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...As we started getting close to the de-orbit phase, Jeff told me to get ready for our roller coaster ride. He reminded me to tighten my straps when the G forces start building up and to make sure I’m glued to my seat with all my abdominal and thigh muscles tightened up to slow the blood from draining down from my head. He reassured me that he would announce every stage to prepare me for what was coming up… and he did. Pavel would announce each stage in Russian and Jeff would re-announce it in English and gave me a quick reminder of what to do.The first significant thing that happens during de-orbit is the Habitation module jettison. Jeff reminded me to make sure I keep an eye out the window to see the orange glow as we entered the atmosphere and before everything goes dark again. The Habitation module jettison was pretty smooth and uneventful.The next vivid memory I have is when we entered the atmosphere. There was an orange glow and as we continued entering the atmosphere the heat shields started to burn up and we could see these sparks outside the window going by. I felt like I was riding a shooting star. Later on I heard the same thing from people who were watching us from Earth. They described us entering the atmosphere as a shooting star. Then the G’s started building up. Jeff reminded me to tighten my belts, which I did, and he continued announcing the G loads building… “1.5 G.. Anousheh are you tightened up?… 2 G’s…. I think we are going to go to 4 G’s…”I was feeling the G’s now. It felt similar to what I felt in the centrifuge but 2 G’s in centrifuge felt much less than 2 G’s descending… I was strapped down so tight that I felt my shoulder bones could break.Every time Pavel would announce the G loads, Jeff would announce it as well “2.2 G’s… 2.5…. 2.7… 2.8… 3 G’s…” Wow! my face was being stretched in all directions. I must have looked really funny… I tightened my stomach muscles and tensed up my whole body, as though I was in the Centrifuge simulations. I had done 8 G simulations without a problem, but 3 G’s was feeling like 8 G’s already and I was wondering how my body would react to another increase.I felt like an elephant was sitting on my chest… The pressure was building and I asked God to give me strength so I would not pass out. “3.2… 3.5… 3.7… 3.8… 4… Okay, now we are going down… 3.5… 3.2… 3… 2.8…” Oh what a relief!… I started thanking God for helping me get through this… 2… 1.5… We are back to normal… Well at least for a while…We have a few minutes of peaceful descent… Jeff and Pavel checked to make sure I was feeling okay. I told them “Vsiyo Kharashow,” meaning everything is okay. Jeff gave me a five-minute warning for the parachute opening. Then as we got closer he said, “One minute here we go… get ready.”This is probably the most violent part of the descent, next to the ground touchdown. The parachute has three stages. The first and last parachutes have the biggest impact.The first one deployed and yanked us up and put us in a crazy spin all over the place. I closed my eyes so I wouldn’t get sick watching the panel in front of me move around… As the swinging motion started to stabilize the big parachute deployed and started swinging us once more, and then it stabilized. It felt like being on one of those spinning saucers or spinning cabin rides in the amusement parks. You are basically thrown all over the place…Our seat was then raised to prepare for the final stage which was landing. This reduced the small space we had in front of us to an even a smaller one. Jeff and Pavel announced our descent from 3,000 m down to 200 m and then the BIG impact.We hit the ground so hard I though we were buried in the dirt but then we had a little bounce and rolled to one side. When we hit the ground, I felt like a million needles were pushed in my back and felt an intense pain. The feeling stayed for little while until we rolled and my back separated from the seat, then the pain started going down.Pavel checked to make sure we were all okay… I said everything is great… and thanked him for a great landing. Jeff did the same thing and as we were hanging upside down in our seats we stretched our arms out and put our hands together to celebrate a safe landing....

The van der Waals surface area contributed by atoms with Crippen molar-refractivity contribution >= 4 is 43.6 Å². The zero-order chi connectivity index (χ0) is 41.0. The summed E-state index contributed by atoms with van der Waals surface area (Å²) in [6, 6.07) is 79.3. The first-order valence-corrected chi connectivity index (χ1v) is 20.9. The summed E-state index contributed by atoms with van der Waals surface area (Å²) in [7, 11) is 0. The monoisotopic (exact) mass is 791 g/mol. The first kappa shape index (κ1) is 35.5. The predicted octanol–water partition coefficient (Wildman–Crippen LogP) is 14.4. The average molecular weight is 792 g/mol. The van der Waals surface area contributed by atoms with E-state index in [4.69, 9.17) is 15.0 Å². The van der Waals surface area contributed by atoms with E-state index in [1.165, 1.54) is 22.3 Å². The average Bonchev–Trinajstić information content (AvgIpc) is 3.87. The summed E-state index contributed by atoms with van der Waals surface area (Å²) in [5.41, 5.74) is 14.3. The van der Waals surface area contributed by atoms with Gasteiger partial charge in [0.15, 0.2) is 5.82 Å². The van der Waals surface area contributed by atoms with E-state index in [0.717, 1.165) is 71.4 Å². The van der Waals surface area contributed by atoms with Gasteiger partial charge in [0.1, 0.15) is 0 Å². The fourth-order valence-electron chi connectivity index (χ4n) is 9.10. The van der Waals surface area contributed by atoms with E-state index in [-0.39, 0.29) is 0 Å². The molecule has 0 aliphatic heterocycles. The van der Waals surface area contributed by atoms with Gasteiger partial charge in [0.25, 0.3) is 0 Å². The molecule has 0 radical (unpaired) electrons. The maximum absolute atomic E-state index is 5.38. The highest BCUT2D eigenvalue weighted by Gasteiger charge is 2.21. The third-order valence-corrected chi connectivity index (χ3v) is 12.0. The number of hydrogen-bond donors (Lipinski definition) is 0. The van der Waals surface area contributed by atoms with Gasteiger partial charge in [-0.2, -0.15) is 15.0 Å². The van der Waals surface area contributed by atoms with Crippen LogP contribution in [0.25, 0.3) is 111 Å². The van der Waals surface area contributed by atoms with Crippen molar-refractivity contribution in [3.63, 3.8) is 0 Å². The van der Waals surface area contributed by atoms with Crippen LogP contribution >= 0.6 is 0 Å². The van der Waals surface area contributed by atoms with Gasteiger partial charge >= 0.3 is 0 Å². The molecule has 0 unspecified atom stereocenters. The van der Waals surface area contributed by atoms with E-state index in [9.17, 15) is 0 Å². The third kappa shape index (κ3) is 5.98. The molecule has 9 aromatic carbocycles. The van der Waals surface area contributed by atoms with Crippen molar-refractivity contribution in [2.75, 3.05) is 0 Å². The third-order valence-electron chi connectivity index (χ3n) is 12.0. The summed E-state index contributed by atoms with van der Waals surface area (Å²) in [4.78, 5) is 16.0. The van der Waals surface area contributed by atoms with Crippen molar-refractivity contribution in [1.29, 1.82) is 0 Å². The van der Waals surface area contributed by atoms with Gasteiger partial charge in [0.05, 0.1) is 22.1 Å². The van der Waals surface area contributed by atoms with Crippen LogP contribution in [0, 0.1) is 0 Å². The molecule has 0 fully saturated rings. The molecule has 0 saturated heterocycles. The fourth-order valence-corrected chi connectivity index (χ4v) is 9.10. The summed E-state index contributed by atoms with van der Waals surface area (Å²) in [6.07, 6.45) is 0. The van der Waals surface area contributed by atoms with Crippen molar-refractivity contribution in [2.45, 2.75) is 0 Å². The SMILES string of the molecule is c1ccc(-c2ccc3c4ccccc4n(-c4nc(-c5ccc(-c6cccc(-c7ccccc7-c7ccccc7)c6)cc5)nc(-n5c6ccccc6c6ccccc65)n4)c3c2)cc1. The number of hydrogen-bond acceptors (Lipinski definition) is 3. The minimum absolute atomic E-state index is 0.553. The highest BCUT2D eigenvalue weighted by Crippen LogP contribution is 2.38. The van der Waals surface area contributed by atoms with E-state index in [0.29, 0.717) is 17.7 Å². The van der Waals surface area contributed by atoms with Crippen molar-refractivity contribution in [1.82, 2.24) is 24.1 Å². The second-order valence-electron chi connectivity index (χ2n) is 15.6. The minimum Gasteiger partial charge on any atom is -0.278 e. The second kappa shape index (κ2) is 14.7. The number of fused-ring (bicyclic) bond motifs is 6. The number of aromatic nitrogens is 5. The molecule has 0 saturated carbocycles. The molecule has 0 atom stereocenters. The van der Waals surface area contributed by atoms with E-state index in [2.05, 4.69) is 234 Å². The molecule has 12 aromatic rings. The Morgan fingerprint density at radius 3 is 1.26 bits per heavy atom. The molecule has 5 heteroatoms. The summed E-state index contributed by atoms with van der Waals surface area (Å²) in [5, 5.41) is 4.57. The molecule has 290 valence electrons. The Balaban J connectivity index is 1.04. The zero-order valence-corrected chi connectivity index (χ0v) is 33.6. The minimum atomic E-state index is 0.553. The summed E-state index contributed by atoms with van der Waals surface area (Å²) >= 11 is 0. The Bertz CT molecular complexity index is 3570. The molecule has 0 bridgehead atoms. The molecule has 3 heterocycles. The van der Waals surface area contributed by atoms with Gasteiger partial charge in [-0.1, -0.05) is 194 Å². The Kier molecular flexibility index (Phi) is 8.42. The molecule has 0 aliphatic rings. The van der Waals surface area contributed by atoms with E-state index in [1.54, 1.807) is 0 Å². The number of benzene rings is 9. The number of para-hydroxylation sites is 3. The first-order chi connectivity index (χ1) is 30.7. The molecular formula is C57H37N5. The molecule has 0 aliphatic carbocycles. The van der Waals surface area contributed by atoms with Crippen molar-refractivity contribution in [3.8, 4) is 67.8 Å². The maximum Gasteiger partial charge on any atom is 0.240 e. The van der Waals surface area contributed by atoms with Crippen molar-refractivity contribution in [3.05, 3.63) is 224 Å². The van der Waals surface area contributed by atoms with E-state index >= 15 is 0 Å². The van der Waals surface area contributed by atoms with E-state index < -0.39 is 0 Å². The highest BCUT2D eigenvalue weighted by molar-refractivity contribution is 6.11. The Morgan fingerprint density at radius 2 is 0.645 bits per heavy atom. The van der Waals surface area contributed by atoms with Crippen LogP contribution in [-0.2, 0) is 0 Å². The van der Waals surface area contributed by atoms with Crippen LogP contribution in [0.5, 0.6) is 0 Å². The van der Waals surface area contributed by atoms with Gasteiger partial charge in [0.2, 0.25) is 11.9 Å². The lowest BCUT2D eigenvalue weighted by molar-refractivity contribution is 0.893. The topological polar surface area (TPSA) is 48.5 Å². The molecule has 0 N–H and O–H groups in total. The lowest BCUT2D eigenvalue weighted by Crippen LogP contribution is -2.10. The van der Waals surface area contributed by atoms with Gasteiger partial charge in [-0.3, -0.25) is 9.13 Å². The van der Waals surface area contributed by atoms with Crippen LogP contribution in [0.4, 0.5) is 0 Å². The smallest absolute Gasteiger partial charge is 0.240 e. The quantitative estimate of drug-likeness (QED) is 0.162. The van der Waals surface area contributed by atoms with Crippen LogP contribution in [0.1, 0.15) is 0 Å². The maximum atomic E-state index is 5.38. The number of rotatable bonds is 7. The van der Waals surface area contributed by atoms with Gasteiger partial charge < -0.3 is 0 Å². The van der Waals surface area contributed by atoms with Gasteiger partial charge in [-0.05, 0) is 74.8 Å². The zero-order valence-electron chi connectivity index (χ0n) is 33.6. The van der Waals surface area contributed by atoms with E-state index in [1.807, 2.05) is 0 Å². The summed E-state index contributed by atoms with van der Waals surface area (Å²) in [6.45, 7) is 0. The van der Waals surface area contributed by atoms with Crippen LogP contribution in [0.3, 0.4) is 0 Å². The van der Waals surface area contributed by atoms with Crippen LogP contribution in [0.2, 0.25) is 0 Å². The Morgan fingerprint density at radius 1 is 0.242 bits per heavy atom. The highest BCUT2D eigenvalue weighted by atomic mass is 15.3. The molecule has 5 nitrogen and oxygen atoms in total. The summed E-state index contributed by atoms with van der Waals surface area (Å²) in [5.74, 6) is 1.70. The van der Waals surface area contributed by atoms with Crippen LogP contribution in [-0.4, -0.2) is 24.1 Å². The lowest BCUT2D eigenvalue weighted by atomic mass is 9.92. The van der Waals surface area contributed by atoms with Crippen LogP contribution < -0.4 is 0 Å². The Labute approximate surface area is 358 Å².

Inoltre la Soyuz dispone di un sedile di lancio ed atterraggio, il Kazbek, particolarmente avanzato e studiato appositamente per ridurre gli sforzi assorbiti dai cosmonauti proprio durante la fase critica del contatto con il suolo.
E che si può trasferire facilmente da una Soyuz all'altra.